METULLA, Israel — Hezbollah fighters pounded northern Israel on Wednesday with their largest rocket barrage to date, defying three weeks of punishing air attacks and a ground offensive by thousands of Israeli troops, who have seized up to a quarter of southern Lebanon.
An Israeli man was killed on a kibbutz north of the coastal town of Nahariya by one of the more than 230 rockets that rained down on northern Israel, setting fires, smashing buildings and injuring dozens of people. Two rockets fell in the West Bank, about 40 miles south of the Lebanese frontier, the deepest such strike to date.
Across a sprawling northern front, Israeli forces shelled Lebanese border villages and launched more airstrikes after a 48-hour lull in attacks. Israeli planes hit dozens of targets before dawn today, including strikes on Beirut's southern suburbs, the first in nearly a week.
On the ground, up to 10,000 Israeli troops were in action, military officials indicated. One Israeli soldier was killed Wednesday and four hurt in the massive operation, which is aimed at driving Hezbollah fighters from the border.
Columns of smoke and dust rose as shells hammered a hillside near the Lebanese village of Kafr Kila, across the border from the Israeli town of Metulla. A few miles away, three huge plumes billowed from what appeared to be the targets of Israeli airstrikes.
The Israeli military said early today that its probe of Sunday's bombardment of a building in Qana, Lebanon, which killed dozens of civilians, had concluded that Israel's action fell within guidelines.
The army repeated regrets over civilian deaths but said it had no reason to believe civilians were in the area, and pointed out that noncombatants had been told to leave. Human rights groups, however, have denounced the strike as a possible war crime.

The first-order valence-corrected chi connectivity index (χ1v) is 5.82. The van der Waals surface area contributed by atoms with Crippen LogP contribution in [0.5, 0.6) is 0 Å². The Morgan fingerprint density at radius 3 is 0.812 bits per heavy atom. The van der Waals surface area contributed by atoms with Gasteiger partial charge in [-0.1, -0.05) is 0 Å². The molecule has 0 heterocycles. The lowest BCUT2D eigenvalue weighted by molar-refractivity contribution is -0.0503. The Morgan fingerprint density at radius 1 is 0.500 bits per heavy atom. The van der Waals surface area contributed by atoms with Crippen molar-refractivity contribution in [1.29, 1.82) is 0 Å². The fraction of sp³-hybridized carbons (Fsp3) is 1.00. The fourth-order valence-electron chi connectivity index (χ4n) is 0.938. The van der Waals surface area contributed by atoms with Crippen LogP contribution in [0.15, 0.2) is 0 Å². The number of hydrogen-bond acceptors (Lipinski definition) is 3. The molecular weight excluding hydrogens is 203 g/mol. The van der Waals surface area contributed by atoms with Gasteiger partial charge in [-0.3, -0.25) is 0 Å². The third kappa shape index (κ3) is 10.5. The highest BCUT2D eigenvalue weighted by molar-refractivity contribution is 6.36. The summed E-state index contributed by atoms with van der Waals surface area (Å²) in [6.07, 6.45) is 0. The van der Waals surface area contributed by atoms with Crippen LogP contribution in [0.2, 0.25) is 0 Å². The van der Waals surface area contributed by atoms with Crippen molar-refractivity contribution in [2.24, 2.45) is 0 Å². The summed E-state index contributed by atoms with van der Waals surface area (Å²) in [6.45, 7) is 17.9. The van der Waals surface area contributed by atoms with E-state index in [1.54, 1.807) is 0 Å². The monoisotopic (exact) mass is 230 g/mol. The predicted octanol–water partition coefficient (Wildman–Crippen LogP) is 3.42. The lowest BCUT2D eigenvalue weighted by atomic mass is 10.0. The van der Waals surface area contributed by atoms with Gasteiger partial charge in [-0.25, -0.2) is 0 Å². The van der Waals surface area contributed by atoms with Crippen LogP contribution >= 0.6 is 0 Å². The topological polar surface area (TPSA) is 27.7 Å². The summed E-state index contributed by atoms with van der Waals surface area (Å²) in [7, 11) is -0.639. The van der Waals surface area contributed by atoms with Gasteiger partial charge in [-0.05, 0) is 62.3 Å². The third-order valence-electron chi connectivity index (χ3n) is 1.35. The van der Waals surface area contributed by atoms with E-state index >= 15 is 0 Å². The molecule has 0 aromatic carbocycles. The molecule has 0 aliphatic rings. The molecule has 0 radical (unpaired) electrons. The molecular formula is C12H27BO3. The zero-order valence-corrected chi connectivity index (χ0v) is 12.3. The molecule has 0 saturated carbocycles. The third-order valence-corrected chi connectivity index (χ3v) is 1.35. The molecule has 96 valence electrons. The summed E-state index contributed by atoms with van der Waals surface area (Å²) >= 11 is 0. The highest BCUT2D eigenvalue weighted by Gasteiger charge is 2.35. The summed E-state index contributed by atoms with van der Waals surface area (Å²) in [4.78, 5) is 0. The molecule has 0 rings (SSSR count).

The Israeli campaign in the Gaza Strip heated up as well. Troops and tanks made their deepest push into southern Gaza in the nearly 6-week-old offensive there. At least five Palestinians were reported killed today.
Diplomacy continued to founder. France, which wrote a draft U.N. cease-fire resolution and could provide troops for any international force deployed in southern Lebanon, announced that it would not take part in a meeting today of countries that might contribute soldiers. The meeting was eventually canceled. In Rome, Pope Benedict XVI appealed for a halt to the conflict, which has killed at least 540 Lebanese and 55 Israelis.
In Malaysia, the Organization of the Islamic Conference met today to muster support for a cease-fire, peacekeeping missions and humanitarian relief efforts, the Associated Press reported.
Hezbollah said Wednesday that it had used Syrian-made Khaibar 1 rockets in the strikes that hit the West Bank near the Israeli town of Beit Shean in the Jordan Valley, fueling fears that it possesses long-range rockets.
With the fighting in its fourth week, Hezbollah's ability to keep firing rockets has been a source of surprise and dismay to Israel. The more than 2,000 rockets fired amount to the most concerted attack on Israeli towns and cities since the country's war of independence in 1948.
It was unclear how many rockets remained or whether the guerrillas were getting fresh supplies despite the constant Israeli bombing.
The stepped-up rocket attacks by Hezbollah came hours after an early-morning raid by helicopter-borne Israeli commandos in the northern Lebanese town of Baalbek, in the Bekaa Valley.
The raiders captured five Hezbollah members and killed at least 19 fighters, the Israeli military said.
Lebanese authorities reported civilian casualties in the strike and it was not immediately clear whether those fatalities were included in the toll reported by Israel.
The first rocket attack fatality in eight days on the Israeli side was identified as a 52-year-old man who had emigrated from Boston about 20 years ago. He was hit while riding his bicycle home in the tiny community of Kibbutz Saar after warning sirens sounded, Israeli media reported.
Israeli warplanes Wednesday mounted wide-ranging airstrikes, hitting about 100 targets described as Hezbollah structures, rocket launchers and launch sites. The Israeli army said it had no information on reports that a Lebanese military base in the village of Sarba was hit, killing a soldier.
Commanders say they are focusing on a strip several miles deep, but they also have said that some troops have pushed north past the Litani River, as far as 12 miles into Lebanon.
Israeli forces have established control over one-fifth to a quarter of southern Lebanon, said Brig. Gen. Guy Zur, who commands a combined armored and infantry division deployed in the area. Zur told reporters that Israeli troops were fighting Hezbollah guerrillas in about half a dozen villages along a 25-mile stretch of the border, and that the resistance was stiff.